In your time as a product manager, it is likely that you and your team will face many different customer pain points, needs, and opportunities. Problems (and the reasons why they occur) always seem to be never ending — whether it’s customers complaining about your product’s poor user experience, its high cost, or other issues that seem innocuous to you but serious to your customers.
There are a number of different problems for your team to solve, and these problems can also be poorly defined from a customer perspective. This implies that it’s difficult to figure out what you and your team need to do to remedy the vague or little known pain point.
As a product manager, it is your responsibility to help define the problem, to scope and set boundaries over it, and to point to a definition of success for resolving that problem. This helps your team understand the issues that your customers are facing, ideate potential solutions, and make necessary trade-offs.
The description, definition, and scope of the problem can be succinctly described as part of a problem statement. In this article, we will walk through what a problem statement in product management is, the advantages of having a well-defined problem statement, key frameworks to use when defining your problem statement, and elements of an effective problem statement.
As mentioned in the name, a problem statement is a written statement about the customer problem — usually expressed as a pain point, need, or opportunity — that you and your team are trying to resolve. You can do this by either coming up with a technical solution (like an initiative that becomes epics and user stories) or consulting about it with another function of the organization. For example, if the pain point relates to pricing, it’s best to consult with your revenue and account management team.
Although it sounds simple in theory, it can be a difficult and frustrating exercise in practice. Firstly, problems can be ill-defined by the customer in the first place — meaning that it doesn’t necessarily have the shape and structure to enable your team to find a well-scoped solution. Furthermore, there may be a number of different hidden problems masking the “real reason” the issue occurred in the first place.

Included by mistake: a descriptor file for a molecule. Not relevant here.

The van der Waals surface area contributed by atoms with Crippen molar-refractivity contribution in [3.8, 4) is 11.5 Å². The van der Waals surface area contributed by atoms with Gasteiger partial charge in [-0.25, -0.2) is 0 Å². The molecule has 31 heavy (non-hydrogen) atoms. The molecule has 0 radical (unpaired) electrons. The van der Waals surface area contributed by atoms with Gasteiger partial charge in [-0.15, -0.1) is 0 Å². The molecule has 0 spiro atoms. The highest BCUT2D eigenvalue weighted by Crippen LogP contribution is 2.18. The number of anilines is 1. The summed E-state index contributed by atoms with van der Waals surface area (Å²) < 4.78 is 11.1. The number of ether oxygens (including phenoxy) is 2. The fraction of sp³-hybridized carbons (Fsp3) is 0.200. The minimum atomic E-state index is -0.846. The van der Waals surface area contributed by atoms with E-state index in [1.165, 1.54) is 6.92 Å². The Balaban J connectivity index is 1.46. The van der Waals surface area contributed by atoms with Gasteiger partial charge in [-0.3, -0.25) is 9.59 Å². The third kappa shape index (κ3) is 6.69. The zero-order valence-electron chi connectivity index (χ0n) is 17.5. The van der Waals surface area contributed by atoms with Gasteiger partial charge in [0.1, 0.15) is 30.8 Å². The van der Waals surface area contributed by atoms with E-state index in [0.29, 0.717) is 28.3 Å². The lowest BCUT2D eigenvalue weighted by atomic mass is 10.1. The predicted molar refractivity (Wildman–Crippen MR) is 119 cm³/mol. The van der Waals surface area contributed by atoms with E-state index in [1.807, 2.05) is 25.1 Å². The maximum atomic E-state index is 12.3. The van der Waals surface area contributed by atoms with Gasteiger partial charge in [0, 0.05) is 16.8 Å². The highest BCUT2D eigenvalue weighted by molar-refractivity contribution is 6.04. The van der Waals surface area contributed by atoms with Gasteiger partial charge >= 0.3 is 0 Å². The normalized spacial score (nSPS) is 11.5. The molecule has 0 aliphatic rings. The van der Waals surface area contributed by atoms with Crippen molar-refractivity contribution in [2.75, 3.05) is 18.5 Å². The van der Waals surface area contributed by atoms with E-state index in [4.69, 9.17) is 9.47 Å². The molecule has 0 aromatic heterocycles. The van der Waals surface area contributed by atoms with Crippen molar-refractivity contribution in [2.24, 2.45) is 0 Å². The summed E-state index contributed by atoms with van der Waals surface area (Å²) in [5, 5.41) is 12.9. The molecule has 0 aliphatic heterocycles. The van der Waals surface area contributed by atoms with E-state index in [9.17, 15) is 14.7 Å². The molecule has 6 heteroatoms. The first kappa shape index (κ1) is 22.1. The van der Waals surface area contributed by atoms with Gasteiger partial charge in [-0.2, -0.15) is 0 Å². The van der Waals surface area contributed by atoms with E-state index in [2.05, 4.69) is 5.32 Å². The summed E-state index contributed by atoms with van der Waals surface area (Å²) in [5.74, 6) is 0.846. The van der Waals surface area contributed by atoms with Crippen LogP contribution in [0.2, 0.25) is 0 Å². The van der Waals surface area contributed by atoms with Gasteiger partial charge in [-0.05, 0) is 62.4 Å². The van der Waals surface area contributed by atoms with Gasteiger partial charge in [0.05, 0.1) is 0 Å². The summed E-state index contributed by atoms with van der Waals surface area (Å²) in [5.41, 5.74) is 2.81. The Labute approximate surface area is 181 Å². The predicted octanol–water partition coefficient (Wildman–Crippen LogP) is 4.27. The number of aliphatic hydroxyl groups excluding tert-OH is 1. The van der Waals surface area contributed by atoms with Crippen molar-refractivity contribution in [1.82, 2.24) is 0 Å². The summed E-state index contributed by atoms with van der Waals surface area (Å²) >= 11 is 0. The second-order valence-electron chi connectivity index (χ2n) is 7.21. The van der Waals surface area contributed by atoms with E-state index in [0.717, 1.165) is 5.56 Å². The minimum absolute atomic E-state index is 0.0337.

As such, time needs to be invested to figure out if the problem presented by the customer at first instance is the real and only problem, or if there are layers underneath that need to be explored to determine if there is a deeper, systemic issue instead.
It helps to have a well-structured, evidence-based problem statement that allows your team to dial into the actual problem. A focused solution can then be implemented to resolve the real or foundational customer need, pain point, or opportunity presented by the problem statement.
There are a number of advantages to having a well-defined problem statement. We’ll go over them in detail below.
Problem statements are usually written from the customer’s point of view. That is, it usually considers the types of problems that the customer faces because of the “life role” they are currently using your product for. Whether your product is a web or mobile application, whether it’s for consumer or business consumption, or whether it’s a SaaS product, chances are that your customer is facing the problem with your product based on what they are at that moment.
For example, a customer of a social media application will have different problems, pain points, needs, or opportunities compared to a customer of a stock trading platform application. They are trying to do different things on each individual app, and due to this, they will run into different problems that only they will experience as the bespoke customers of your application.